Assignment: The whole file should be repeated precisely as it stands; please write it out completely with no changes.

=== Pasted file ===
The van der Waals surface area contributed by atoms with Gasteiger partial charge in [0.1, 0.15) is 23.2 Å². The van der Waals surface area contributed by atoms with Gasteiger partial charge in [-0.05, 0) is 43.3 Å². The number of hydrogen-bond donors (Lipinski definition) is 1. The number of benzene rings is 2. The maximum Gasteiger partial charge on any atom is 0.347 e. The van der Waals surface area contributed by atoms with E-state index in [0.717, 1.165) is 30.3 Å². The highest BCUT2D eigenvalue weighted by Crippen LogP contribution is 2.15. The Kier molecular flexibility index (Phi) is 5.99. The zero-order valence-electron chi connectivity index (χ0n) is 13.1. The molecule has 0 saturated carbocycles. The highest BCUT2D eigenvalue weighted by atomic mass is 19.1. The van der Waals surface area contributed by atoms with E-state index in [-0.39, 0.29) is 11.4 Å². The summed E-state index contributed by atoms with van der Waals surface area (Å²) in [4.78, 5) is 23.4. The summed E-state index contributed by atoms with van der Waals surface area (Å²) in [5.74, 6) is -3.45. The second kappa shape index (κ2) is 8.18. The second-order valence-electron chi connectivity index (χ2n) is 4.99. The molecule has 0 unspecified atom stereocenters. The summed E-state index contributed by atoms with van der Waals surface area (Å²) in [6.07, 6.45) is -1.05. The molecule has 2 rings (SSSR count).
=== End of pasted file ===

The van der Waals surface area contributed by atoms with Gasteiger partial charge in [0.1, 0.15) is 23.2 Å². The van der Waals surface area contributed by atoms with Gasteiger partial charge in [-0.05, 0) is 43.3 Å². The number of hydrogen-bond donors (Lipinski definition) is 1. The number of benzene rings is 2. The maximum Gasteiger partial charge on any atom is 0.347 e. The van der Waals surface area contributed by atoms with E-state index in [0.717, 1.165) is 30.3 Å². The highest BCUT2D eigenvalue weighted by Crippen LogP contribution is 2.15. The Kier molecular flexibility index (Phi) is 5.99. The zero-order valence-electron chi connectivity index (χ0n) is 13.1. The molecule has 0 saturated carbocycles. The highest BCUT2D eigenvalue weighted by atomic mass is 19.1. The van der Waals surface area contributed by atoms with E-state index in [-0.39, 0.29) is 11.4 Å². The summed E-state index contributed by atoms with van der Waals surface area (Å²) in [4.78, 5) is 23.4. The summed E-state index contributed by atoms with van der Waals surface area (Å²) in [5.74, 6) is -3.45. The second kappa shape index (κ2) is 8.18. The second-order valence-electron chi connectivity index (χ2n) is 4.99. The molecule has 0 unspecified atom stereocenters. The summed E-state index contributed by atoms with van der Waals surface area (Å²) in [6.07, 6.45) is -1.05. The molecule has 2 rings (SSSR count).